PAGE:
By Leslie Canham, CDA, RDA
The three types of sterilizers most commonly used in dental offices are:
- Steam sterilization (autoclave)
- Dry heat sterilization
- Unsaturated chemical vapor sterilizers
Autoclaves use steam and are either gravity displacement or pre-vacuum-type sterilizers. Temperatures reach approximately 250 degrees F to 273 degrees F. Sterilization times range from four to 30 minutes depending on temperature, whether instruments are wrapped or unwrapped, and manufacturer’s instructions. The drying cycle may be 25 to 40 minutes.
Dry heat sterilizers are either static air or forced air. The high heat and extended time are major factors in achieving sterilization. Temperatures reach approximately 300 degrees F to 375 degrees F. Sterilization times vary from 12 to 150 minutes depending on temperature and manufacturer’s instructions.
Unsaturated chemical vapor sterilizers use a combination of alcohol, formaldehyde, ketone, acetone, and water to create a vapor for sterilizing. The combination of pressure, temperature, and time are the major factors in achieving sterilization. Pressure should measure 20 psi, temperatures should reach 270 degrees F, and sterilization time is approximately 20 to 40 minutes.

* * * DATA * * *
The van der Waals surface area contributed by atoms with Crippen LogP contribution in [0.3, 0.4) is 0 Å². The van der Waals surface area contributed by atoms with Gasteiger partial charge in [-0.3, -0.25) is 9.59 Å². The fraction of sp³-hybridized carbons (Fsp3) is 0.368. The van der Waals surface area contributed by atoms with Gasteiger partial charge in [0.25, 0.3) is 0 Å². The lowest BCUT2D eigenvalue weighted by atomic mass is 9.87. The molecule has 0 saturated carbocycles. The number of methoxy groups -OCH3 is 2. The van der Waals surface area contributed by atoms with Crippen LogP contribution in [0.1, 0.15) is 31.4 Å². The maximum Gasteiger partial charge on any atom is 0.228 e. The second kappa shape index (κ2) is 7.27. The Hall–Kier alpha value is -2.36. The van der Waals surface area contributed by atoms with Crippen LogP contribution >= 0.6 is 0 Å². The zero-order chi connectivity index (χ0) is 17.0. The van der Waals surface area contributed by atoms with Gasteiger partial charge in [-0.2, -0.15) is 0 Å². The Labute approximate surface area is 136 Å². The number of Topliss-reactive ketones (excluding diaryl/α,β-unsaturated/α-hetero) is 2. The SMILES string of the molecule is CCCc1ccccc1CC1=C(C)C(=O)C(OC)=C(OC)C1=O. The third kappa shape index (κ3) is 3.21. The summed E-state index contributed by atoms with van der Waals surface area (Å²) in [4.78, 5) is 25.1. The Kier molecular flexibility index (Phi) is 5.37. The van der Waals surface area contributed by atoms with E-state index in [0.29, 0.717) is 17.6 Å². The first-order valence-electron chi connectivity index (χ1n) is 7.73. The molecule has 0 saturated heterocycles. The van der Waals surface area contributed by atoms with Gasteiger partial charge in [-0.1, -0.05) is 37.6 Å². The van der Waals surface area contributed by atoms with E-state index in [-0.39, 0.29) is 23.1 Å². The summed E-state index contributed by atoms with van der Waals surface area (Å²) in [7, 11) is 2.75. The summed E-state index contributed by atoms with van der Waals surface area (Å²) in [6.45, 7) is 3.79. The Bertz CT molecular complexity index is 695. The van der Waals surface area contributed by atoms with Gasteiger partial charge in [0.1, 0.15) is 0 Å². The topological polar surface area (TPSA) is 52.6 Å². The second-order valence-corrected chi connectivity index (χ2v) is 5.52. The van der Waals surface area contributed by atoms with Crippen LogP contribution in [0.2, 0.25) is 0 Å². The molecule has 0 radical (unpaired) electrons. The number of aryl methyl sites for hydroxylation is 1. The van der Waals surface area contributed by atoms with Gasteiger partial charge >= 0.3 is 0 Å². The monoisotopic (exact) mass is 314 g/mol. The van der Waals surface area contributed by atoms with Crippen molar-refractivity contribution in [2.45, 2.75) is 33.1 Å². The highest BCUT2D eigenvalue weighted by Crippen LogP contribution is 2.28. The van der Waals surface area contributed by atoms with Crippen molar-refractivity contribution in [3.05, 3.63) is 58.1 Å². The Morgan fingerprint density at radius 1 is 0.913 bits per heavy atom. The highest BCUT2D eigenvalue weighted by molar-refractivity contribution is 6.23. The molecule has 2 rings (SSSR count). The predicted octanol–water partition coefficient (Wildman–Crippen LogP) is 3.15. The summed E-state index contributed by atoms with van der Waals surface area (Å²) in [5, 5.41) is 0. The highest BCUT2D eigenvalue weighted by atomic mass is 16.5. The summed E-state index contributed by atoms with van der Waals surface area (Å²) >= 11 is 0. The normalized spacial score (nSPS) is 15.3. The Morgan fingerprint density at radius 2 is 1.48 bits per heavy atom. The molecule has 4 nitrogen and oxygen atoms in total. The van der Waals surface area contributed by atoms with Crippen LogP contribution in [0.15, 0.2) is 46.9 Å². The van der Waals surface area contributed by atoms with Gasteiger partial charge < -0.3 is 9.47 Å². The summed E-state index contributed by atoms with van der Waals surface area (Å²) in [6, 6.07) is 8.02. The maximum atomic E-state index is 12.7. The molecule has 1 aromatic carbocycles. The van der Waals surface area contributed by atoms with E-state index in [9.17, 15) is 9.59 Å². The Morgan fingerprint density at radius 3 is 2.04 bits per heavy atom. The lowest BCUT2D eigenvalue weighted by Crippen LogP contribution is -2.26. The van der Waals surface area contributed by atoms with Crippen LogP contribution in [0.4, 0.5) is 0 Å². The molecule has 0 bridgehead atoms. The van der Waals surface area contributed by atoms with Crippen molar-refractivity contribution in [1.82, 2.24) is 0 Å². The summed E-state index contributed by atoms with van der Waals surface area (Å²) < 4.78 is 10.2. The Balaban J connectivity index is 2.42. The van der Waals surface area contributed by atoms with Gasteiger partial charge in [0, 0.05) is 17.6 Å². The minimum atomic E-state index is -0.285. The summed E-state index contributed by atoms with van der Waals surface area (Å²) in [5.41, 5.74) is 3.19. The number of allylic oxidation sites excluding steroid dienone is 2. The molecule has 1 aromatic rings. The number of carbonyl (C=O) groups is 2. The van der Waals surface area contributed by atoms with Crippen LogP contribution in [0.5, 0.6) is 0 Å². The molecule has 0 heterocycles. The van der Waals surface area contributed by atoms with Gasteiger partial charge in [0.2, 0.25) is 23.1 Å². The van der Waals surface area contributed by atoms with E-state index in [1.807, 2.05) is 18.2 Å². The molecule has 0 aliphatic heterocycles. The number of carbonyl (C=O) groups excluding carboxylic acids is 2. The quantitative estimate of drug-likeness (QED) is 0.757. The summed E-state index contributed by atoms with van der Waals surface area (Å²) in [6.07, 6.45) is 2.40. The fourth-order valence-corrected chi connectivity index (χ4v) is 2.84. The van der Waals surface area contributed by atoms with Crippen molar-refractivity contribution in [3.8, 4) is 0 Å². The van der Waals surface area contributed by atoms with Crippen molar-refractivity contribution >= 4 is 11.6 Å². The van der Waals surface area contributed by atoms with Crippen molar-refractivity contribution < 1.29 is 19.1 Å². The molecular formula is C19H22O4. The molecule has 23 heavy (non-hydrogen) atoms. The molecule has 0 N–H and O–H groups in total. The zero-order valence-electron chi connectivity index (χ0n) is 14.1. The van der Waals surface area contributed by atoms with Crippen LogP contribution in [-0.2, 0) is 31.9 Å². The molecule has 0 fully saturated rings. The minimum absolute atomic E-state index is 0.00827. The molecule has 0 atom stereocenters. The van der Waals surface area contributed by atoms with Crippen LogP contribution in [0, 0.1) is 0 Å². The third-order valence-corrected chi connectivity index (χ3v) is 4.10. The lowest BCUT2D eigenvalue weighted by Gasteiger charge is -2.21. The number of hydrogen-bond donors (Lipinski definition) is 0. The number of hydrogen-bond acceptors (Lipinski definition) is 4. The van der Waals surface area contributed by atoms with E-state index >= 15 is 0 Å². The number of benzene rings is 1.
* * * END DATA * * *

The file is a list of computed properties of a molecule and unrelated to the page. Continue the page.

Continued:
All devices used for heat sterilization of dental instruments must be medical sterilization equipment that has been cleared by the FDA. Always follow the manufacturer’s instructions for sterilization times, temperatures, and other operating parameters, as well as instructions for correct use of containers, wraps, and chemical or biological indicators. Toaster ovens or glass bead sterilizers are not considered acceptable devices for sterilizing dental instruments and could jeopardize patient safety.
Pitfalls in achieving sterilization
- Interrupting the sterilization cycle, or inadequate time, temperature, or pressure
- Inadequate pre-cleaning of instruments
- Overloading of sterilizer
- Inadequate drying cycle (autoclaves)
- Faulty gaskets or seals
- Improper packaging
- Bulky packaging
- Inadequate spacing of instruments
- Improper operation of unit
The Centers for Disease Control and Prevention (CDC) recommendations state that instruments should be wrapped or packaged before being placed in the sterilizer. CDC recommendations state: